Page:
The New York State Senate has passed legislation which amends the New York Art and Cultural Affairs Law to limit the liability of art authenticators and appraisers. The bill needs to be voted on by the State Assembly before it passes into law. The legislation attempts to address the chilling effect of recent high cost litigation and encourage experts to authenticate artworks. Experts and boards created to authenticate art have been sued not only for pronouncing art inauthentic, thereby radically devaluing it in the market, but also for expressing an attribution which is later questioned, for refusing to voice an opinion as to its authenticity, for omitting a work from a catalogue raisonné, and for determining that it is unclear whether a work is authentic or not. These lawsuits, often brought by very wealthy collectors or dealers in the art market, intimidate experts and scholars, compelling them to withhold valuable information from the art market and art scholarship in general by refusing to offer opinions.
The new legislation attempts to incentivize these experts by protecting them from such suits and the accompanying astronomical legal fees. The bill broadly defines “authenticators” protected under the amendment, though it specifically excludes those who authenticate art in which they have a financial interest. Additionally, the bill heightens the pleading requirement for plaintiffs bringing actions against authenticators, making it more difficult to bring a claim into court. A discretionary fee shifting provision authorizes the court to grant legal costs to prevailing authenticators and also precludes prevailing plaintiffs from recovering legal costs. However, the passed legislation does not include a heightened pleading “with particularity” requirement which was included in a previous version of the bill. Even in its previous form, legal scholars questioned the effect the legislation would have on the art market. It is doubtful the amendment in its current form will convince experts to return to the market.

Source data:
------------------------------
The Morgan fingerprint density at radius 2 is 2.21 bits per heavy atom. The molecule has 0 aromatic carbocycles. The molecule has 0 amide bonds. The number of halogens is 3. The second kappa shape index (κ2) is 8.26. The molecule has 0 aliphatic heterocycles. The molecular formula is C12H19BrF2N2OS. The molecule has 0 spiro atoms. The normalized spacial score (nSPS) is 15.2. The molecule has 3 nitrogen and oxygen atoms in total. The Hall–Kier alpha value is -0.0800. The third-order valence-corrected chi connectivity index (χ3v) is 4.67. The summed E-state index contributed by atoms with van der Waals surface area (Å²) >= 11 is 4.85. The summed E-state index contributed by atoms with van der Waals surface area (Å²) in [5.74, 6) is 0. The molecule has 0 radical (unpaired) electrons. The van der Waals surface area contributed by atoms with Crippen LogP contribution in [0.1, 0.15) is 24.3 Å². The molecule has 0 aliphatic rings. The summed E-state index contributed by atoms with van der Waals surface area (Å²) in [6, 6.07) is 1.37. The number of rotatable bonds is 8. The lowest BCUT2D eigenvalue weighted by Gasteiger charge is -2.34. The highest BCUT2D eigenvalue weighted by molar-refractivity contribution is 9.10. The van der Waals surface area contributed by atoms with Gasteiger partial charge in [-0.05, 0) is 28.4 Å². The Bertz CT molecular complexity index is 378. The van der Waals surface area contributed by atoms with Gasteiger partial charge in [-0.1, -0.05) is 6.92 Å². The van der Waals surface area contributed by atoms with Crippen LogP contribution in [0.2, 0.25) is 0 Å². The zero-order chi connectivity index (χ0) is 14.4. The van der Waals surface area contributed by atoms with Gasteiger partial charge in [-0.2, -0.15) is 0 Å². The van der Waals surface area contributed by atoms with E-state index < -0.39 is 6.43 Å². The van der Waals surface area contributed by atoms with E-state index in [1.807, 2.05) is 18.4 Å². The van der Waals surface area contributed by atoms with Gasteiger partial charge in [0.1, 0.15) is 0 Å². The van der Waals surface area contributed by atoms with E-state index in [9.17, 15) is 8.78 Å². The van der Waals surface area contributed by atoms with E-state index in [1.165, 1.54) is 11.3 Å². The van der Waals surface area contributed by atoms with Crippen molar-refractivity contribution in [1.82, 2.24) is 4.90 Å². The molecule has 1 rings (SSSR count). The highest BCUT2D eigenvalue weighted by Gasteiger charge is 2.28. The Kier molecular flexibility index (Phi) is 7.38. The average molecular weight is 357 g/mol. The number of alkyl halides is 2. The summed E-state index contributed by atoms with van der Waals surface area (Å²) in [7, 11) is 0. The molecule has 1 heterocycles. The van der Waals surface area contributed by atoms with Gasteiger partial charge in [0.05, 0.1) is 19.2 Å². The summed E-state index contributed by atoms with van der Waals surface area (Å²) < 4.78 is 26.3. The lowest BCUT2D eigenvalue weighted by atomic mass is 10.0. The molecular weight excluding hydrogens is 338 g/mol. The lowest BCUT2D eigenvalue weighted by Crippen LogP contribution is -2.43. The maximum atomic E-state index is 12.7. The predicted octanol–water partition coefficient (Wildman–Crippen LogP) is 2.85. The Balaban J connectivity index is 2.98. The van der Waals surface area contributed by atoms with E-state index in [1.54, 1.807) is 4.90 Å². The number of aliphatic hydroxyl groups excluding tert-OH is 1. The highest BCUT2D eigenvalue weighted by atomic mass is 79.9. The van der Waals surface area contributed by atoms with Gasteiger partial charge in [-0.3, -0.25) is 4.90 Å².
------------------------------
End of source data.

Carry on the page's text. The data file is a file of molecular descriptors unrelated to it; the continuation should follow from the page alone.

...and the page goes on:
More via The National Law Review.